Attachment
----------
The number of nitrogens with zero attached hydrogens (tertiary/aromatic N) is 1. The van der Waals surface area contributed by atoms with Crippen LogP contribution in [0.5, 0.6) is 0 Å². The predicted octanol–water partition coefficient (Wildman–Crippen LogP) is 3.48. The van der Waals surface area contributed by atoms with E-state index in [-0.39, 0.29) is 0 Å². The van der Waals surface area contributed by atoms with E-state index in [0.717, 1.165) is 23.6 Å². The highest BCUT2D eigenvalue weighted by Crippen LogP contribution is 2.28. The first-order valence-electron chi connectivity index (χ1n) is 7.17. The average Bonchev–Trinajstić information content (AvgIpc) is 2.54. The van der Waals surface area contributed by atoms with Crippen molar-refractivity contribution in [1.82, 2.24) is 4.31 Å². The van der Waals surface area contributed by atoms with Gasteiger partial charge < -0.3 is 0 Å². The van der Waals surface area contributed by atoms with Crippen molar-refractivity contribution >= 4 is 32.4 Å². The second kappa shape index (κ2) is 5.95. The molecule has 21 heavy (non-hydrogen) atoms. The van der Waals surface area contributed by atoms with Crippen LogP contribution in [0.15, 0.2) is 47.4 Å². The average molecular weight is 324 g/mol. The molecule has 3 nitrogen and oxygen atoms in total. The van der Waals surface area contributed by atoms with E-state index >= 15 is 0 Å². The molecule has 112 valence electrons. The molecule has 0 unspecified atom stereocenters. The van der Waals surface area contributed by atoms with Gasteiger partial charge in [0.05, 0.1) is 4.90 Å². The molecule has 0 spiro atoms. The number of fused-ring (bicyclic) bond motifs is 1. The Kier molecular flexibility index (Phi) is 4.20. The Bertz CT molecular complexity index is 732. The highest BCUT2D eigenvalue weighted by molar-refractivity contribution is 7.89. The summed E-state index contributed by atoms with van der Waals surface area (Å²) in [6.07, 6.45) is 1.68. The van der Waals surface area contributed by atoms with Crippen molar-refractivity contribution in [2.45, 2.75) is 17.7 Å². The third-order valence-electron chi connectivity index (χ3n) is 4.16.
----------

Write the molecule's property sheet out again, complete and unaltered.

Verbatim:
The number of nitrogens with zero attached hydrogens (tertiary/aromatic N) is 1. The van der Waals surface area contributed by atoms with Crippen LogP contribution in [0.5, 0.6) is 0 Å². The predicted octanol–water partition coefficient (Wildman–Crippen LogP) is 3.48. The van der Waals surface area contributed by atoms with E-state index in [-0.39, 0.29) is 0 Å². The van der Waals surface area contributed by atoms with E-state index in [0.717, 1.165) is 23.6 Å². The highest BCUT2D eigenvalue weighted by Crippen LogP contribution is 2.28. The first-order valence-electron chi connectivity index (χ1n) is 7.17. The average Bonchev–Trinajstić information content (AvgIpc) is 2.54. The van der Waals surface area contributed by atoms with Crippen molar-refractivity contribution in [1.82, 2.24) is 4.31 Å². The van der Waals surface area contributed by atoms with Gasteiger partial charge < -0.3 is 0 Å². The van der Waals surface area contributed by atoms with Crippen molar-refractivity contribution >= 4 is 32.4 Å². The second kappa shape index (κ2) is 5.95. The molecule has 21 heavy (non-hydrogen) atoms. The van der Waals surface area contributed by atoms with Crippen LogP contribution in [0.15, 0.2) is 47.4 Å². The average molecular weight is 324 g/mol. The molecule has 3 nitrogen and oxygen atoms in total. The van der Waals surface area contributed by atoms with E-state index >= 15 is 0 Å². The molecule has 112 valence electrons. The molecule has 0 unspecified atom stereocenters. The van der Waals surface area contributed by atoms with Gasteiger partial charge in [0.05, 0.1) is 4.90 Å². The molecule has 0 spiro atoms. The number of fused-ring (bicyclic) bond motifs is 1. The Kier molecular flexibility index (Phi) is 4.20. The Bertz CT molecular complexity index is 732. The highest BCUT2D eigenvalue weighted by molar-refractivity contribution is 7.89. The summed E-state index contributed by atoms with van der Waals surface area (Å²) in [6.07, 6.45) is 1.68. The van der Waals surface area contributed by atoms with Crippen molar-refractivity contribution in [2.45, 2.75) is 17.7 Å². The third-order valence-electron chi connectivity index (χ3n) is 4.16.